Monday, July 12, 2004

My Travel Reading

In twelve plus hours of travel I only read one and a half books. How lame is that?

The one I finished in the car was Target by Kathleen Jeffrie Johnson, which has been named a Best Book for Young Adults by the American Library Association. A best book for 2004, by the way, which means I met my goal of reading something very currant.

Well, Target is sort of a Speak for guys. It's about a teenage boy dealing with the aftermath of having been raped by two strange men who attacked him on the street. He's devastated by the experience, of course, and is consumed with anxiety because he's afraid that somehow he did something that made him a "target." On top of that, he was so stunned by what was happening to him that he didn't put up a fight at the time of the attack, even though he was a big kid. This leads the investigating cop and the reporter who covers the story to suggest that he didn't really object or was having some kind of conflict with a male lover. (He was seriously beaten, by the way.) The emergency room doctor is repulsed by what happened to him and his parents are ashamed. He can barely speak or eat, and is clearly wasting away.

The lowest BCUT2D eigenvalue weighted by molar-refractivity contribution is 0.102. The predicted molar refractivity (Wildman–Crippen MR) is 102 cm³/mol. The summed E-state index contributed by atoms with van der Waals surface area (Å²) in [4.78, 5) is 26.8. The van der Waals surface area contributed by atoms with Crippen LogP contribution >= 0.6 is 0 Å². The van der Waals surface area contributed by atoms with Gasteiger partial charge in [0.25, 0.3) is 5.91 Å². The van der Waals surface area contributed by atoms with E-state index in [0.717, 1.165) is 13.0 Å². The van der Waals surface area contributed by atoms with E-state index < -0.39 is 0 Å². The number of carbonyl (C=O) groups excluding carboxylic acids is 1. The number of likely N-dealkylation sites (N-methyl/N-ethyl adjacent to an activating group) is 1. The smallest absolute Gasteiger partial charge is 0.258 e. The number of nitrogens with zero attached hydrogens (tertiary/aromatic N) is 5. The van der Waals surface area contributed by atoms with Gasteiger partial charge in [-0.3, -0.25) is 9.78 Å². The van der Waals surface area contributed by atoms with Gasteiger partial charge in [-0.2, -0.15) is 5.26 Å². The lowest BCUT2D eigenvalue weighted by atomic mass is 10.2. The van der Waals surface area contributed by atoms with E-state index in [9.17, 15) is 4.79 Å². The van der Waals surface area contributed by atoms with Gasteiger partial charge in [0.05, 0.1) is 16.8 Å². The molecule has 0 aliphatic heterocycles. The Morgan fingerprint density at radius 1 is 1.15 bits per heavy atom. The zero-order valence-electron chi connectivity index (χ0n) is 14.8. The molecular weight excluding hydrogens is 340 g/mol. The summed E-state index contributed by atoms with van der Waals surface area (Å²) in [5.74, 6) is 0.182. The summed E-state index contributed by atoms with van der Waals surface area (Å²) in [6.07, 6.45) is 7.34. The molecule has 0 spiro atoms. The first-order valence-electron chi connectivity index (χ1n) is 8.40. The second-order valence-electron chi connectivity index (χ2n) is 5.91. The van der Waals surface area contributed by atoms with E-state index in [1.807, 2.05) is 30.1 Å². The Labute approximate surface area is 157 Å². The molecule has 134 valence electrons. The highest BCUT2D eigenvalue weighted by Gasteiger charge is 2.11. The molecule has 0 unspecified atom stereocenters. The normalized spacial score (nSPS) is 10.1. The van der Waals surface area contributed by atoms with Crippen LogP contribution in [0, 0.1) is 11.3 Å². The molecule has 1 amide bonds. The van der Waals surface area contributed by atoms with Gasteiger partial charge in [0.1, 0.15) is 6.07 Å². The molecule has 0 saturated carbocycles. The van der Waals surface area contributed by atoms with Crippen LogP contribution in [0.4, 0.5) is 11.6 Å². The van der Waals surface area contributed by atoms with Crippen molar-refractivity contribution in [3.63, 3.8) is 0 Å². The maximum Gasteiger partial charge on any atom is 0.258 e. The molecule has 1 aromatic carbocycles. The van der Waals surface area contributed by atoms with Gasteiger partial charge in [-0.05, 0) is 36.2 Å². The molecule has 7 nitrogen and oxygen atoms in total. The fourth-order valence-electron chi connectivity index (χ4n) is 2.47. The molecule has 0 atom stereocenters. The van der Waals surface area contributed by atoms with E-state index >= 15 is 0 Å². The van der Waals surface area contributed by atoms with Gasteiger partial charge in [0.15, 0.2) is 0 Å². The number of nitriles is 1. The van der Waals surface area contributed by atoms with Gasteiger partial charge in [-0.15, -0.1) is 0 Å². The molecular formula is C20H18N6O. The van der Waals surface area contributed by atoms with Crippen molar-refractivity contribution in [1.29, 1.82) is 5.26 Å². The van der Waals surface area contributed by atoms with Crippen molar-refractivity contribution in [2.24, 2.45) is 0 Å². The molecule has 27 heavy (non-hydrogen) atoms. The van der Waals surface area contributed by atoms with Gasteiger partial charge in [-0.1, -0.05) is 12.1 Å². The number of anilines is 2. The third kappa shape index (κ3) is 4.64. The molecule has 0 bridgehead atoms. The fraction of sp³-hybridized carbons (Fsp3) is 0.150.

This is an interesting setup. However, a series of improbable events leads to the conclusion. He changes schools and happens to meet a wiseguy African American kid who takes an interest in him as well as an overweight girl and a gay boy. The connections just don't seem very likely.

Plus, this is the 21st Century. It seems unlikely that so many of the adults who should have been helping him--police, doctor, parents--would have such unenlightened attitudes. One or two, maybe. But everyone? Having the adults shunning their responsibilities toward the main character makes it possible for the kids in his life to take over, of course. Still, it seems like an artificial situation.

Grady, the main character, is suffering horribly and readers ought to feel for him. But it's hard to believe that someone in such bad shape would be ignored by all the seemingly decent, middle class adults around him.

Target is a readable but not believable book for older teen readers.


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